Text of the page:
A little more than one year ago, we reported on a settlement (Cassell et al. v. Vanderbilt University, et al.) involving the alleged wrongful use of personal information belonging to retirement plan participants, claimed to be “plan assets.” This year, similar claims have been made against Shell Oil Company in connection with its 401(k) plan. Retirement plan sponsors may begin seeing more of these claims and they might consider some strategies to head them off.
The essence of the allegations is that employers breach their fiduciary duties of loyalty and prudence when they permit plan service providers to profit from the use of plan assets – sensitive personal information of plan participants – for non-plan purposes. Citing several “cross-selling” activities of plan advisors and other service providers, the Shell plaintiffs claim downstream sales opportunities working with retirement plans are more plentiful through better access to plan participant data, and without the need to engage in “cold-calling.”
The Employee Retirement Income Security Act (“ERISA) is the primary federal statute regulating employee benefit plans, including retirement plans. Currently, there are no express provisions in ERISA that prohibit the use of plan participant data for any particular purpose. However, as in the Vanderbilt case, the Shell plaintiffs rely on ERISA’s long-standing fiduciary duty provisions to support their claims concerning plan data:
- ERISA’s fiduciary duty provisions require plan fiduciaries to discharge their duties with respect to a plan solely in the interest of the participants and beneficiaries and for the exclusive purpose of providing benefits to participants and their beneficiaries. 29 U.S. Code § 1104.
- ERISA also prohibits plan fiduciaries from engaging in certain prohibited transactions, including transactions between the plan and a party in interest which the fiduciary knows constitutes a direct or indirect transfer to, or use by or for the benefit of a party in interest, of any assets of the plan. 29 U.S.C. §1106(a)(1).
For example, in Count IV of the complaint, the Shell plaintiffs alleged fiduciary duties under § 1104(a)(1) include:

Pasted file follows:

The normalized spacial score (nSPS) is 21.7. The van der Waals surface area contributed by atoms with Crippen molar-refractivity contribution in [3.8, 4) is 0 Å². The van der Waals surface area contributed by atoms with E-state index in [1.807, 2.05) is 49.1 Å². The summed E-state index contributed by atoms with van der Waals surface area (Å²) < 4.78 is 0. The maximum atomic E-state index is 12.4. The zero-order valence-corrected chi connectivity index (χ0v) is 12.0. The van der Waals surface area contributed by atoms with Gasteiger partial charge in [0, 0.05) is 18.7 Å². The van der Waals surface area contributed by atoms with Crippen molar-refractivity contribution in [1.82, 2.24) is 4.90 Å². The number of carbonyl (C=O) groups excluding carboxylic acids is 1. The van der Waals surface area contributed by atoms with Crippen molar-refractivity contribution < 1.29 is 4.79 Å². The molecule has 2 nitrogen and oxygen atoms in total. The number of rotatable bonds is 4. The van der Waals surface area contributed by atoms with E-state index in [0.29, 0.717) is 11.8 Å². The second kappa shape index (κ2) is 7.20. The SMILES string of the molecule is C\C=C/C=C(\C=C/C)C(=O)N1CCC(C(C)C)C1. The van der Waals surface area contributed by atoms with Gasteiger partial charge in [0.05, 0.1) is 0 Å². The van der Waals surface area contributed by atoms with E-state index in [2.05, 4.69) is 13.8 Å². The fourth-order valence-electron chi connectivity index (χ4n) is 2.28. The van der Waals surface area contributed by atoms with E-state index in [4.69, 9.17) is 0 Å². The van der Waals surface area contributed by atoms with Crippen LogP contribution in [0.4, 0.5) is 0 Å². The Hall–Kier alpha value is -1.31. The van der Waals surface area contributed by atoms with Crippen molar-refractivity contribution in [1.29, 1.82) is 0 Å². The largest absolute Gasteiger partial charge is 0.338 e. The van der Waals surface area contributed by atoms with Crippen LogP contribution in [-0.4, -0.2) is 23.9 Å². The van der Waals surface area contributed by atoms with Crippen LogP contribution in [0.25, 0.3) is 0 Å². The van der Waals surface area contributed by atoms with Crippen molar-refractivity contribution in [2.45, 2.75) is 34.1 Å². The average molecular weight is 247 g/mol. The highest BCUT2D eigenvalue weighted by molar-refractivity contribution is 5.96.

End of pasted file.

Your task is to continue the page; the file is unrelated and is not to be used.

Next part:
restricting its use of Confidential Plan Participant Data solely to carrying out its Plan recordkeeping role, not using the data for nonplan purposes
Recordkeeping, investment of contributions, and other tasks associated with retirement plan administration require access to large amounts of personal information, usually in electronic format. The risks involving such information are not limited to data breaches. As the Vanderbilt and Shell cases indicate, plan participants have become increasingly aware of the vulnerabilities associated with handling their data, as well as how their data are being used by plan vendors. The California Consumer Privacy Act (CCPA) and similar laws emerging in other states may increase this awareness. At least for the time being, employees of CCPA covered entities are entitled to a “notice at collection” that must outline the categories of personal information collected and the purpose(s) that information is used. Regardless of whether ERISA preempts the CCPA, increased communication about privacy of personal information may cause participants to be more sensitive to the collection and use of their information.
There are some measures plan sponsors can take to minimize the risk of these kinds of claims.
- Consider relationships with plan service providers more carefully and earlier in the process. ERISA requires plan fiduciaries to “obtain and carefully consider” the services to be provided by plan service providers before engaging the provider. Whether that duty extends to assessing the provider’s data privacy and security practices is not clear. Nonetheless, during the procurement process, consider basic questions such as: Who has access to participants’ data? How much (and what) data does the provider have access to, and what are they doing with that data? Is the service provider sharing data with other third parties?
- Limit by contract the ability of plan service providers to use plan participant data to market or sell to participants products unrelated to the retirement plan, unless the participants initiate or consent.
Of course, depending on the bargaining power of the sponsor, it may not be able to convince a vendor to agree not to use participant data solely for plan administration purposes. However, sponsors should be sure their process includes these and other factors when making selections and when evaluating the performance of their service providers.